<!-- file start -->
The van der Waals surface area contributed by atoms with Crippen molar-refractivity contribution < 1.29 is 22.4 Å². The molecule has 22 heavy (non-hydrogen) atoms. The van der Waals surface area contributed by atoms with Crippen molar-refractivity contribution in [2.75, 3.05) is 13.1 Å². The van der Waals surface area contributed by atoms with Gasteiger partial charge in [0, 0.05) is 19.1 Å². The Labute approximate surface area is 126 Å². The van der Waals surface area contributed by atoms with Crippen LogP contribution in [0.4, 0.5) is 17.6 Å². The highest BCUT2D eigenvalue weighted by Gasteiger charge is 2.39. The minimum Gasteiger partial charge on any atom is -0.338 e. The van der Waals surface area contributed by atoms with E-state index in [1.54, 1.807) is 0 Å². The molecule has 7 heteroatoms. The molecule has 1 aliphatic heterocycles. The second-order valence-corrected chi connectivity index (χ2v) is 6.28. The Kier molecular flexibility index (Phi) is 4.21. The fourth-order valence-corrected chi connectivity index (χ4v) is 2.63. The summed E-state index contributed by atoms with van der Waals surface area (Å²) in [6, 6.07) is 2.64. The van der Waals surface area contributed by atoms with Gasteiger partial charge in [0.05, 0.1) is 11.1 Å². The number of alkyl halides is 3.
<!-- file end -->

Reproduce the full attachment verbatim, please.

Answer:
The van der Waals surface area contributed by atoms with Crippen molar-refractivity contribution < 1.29 is 22.4 Å². The molecule has 22 heavy (non-hydrogen) atoms. The van der Waals surface area contributed by atoms with Crippen molar-refractivity contribution in [2.75, 3.05) is 13.1 Å². The van der Waals surface area contributed by atoms with Gasteiger partial charge in [0, 0.05) is 19.1 Å². The Labute approximate surface area is 126 Å². The van der Waals surface area contributed by atoms with Crippen LogP contribution in [0.4, 0.5) is 17.6 Å². The highest BCUT2D eigenvalue weighted by Gasteiger charge is 2.39. The minimum Gasteiger partial charge on any atom is -0.338 e. The van der Waals surface area contributed by atoms with E-state index in [1.54, 1.807) is 0 Å². The molecule has 7 heteroatoms. The molecule has 1 aliphatic heterocycles. The second-order valence-corrected chi connectivity index (χ2v) is 6.28. The Kier molecular flexibility index (Phi) is 4.21. The fourth-order valence-corrected chi connectivity index (χ4v) is 2.63. The summed E-state index contributed by atoms with van der Waals surface area (Å²) in [6, 6.07) is 2.64. The van der Waals surface area contributed by atoms with Gasteiger partial charge in [0.05, 0.1) is 11.1 Å². The number of alkyl halides is 3.